Makes 5 cups cooked beans and liquor (the flavorful cooking liquid).
4 cups fresh shell beans (from 3 lb beans in the pod), or 2 cups dried beans
1 big sprig rosemary
1 small whole dried red chile (or red pepper flakes)
1 bay leaf
1 garlic clove, smashed and peeled
8 to 10 cups water
Extra virgin olive oil
If using dried beans, put them in a bowl or pot and add cool water to cover by a couple of inches. Soak overnight. Drain and rinse; you should have about 4 cups now. Continue with the recipe.
Put the beans, rosemary, chile, bay leaf, garlic, and 1 1/2 teaspoons salt in a large pot (the beans will expand so make sure there’s plenty of room). Add water to cover the beans by 1 inch—about 8 cups for fresh beans, 10 cups for dried.
Bring everything just barely to a boil over high heat, then immediately reduce the heat and adjust so that the beans are simmering, but not actually boiling. Cook uncovered until the beans are about halfway soft—they’ll be soft enough for you to easily bite them with no crunch, but they’ll still be quite dry and crumbly inside. This could take as little as 30 minutes for fresh or 1 hour for dried, so taste early and often.
At this point, add another heaping teaspoon of salt and a glug of olive oil. Keep cooking at a gentle simmer and check frequently—the closer you get to doneness, the more frequently you should check. You want to stop cooking the beans when they are very creamy and tender all the way through but not yet mushy or broken up (though a few will split).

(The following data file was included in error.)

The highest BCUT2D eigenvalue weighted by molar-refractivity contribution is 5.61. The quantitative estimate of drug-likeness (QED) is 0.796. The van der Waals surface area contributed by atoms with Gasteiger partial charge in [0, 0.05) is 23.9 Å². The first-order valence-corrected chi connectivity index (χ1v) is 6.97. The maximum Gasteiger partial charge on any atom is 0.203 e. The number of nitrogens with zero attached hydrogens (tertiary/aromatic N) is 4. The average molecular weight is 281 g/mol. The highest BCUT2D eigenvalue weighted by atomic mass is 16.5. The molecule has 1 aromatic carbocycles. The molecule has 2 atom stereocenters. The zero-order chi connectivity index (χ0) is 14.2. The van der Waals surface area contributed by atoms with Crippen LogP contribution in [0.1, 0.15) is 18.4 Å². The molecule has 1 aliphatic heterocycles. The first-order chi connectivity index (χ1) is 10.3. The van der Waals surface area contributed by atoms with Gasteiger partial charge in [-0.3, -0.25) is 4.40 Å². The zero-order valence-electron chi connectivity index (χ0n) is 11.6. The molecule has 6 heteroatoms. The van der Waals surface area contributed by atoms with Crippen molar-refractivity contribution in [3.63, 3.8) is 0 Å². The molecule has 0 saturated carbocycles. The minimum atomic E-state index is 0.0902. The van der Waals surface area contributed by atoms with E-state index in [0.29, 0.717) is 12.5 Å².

When you are just about at that perfect point, move the pot off the heat and let the beans cool in their liquid. They’ll finish softening the last few degrees as they cool. (If you worry that you’ve gone a bit too far and the beans risk getting mushy, as soon as you take them from the heat, transfer them from the pot to a bowl set into some ice water and stir gently to cool things down quickly.)
Once the beans are starting to cool, taste and add more salt if needed, and add another nice glug of olive oil. Once cool, you’re in business. Be sure to keep the bean cooking liquid if continuing with the recipes below.
BAKE A QUICK CASSOULET: Pile some beans into a baking dish, slice some garlic sausage and nestle it into the beans, cover the top with breadcrumbs, drizzle with olive oil, and bake until bubbling.
PUREE TO MAKE A DIP: Scoop out some beans and liquid and puree in a food processor. Add roasted garlic, a touch of spice such as cumin or smoked paprika, and olive oil. Serve slightly warm with bread or vegetables for dipping.
MAKE A HEARTY SOUP: Brown some diced bacon or pancetta in a soup pot. Add a few diced tomatoes (canned are fine) and cook a few minutes to concentrate. Add several ladlefuls of beans and liquid, some chicken or vegetable broth to thin, and a big sprig of thyme. Simmer until nicely married and flavorful. Puree half and leave the rest chunky.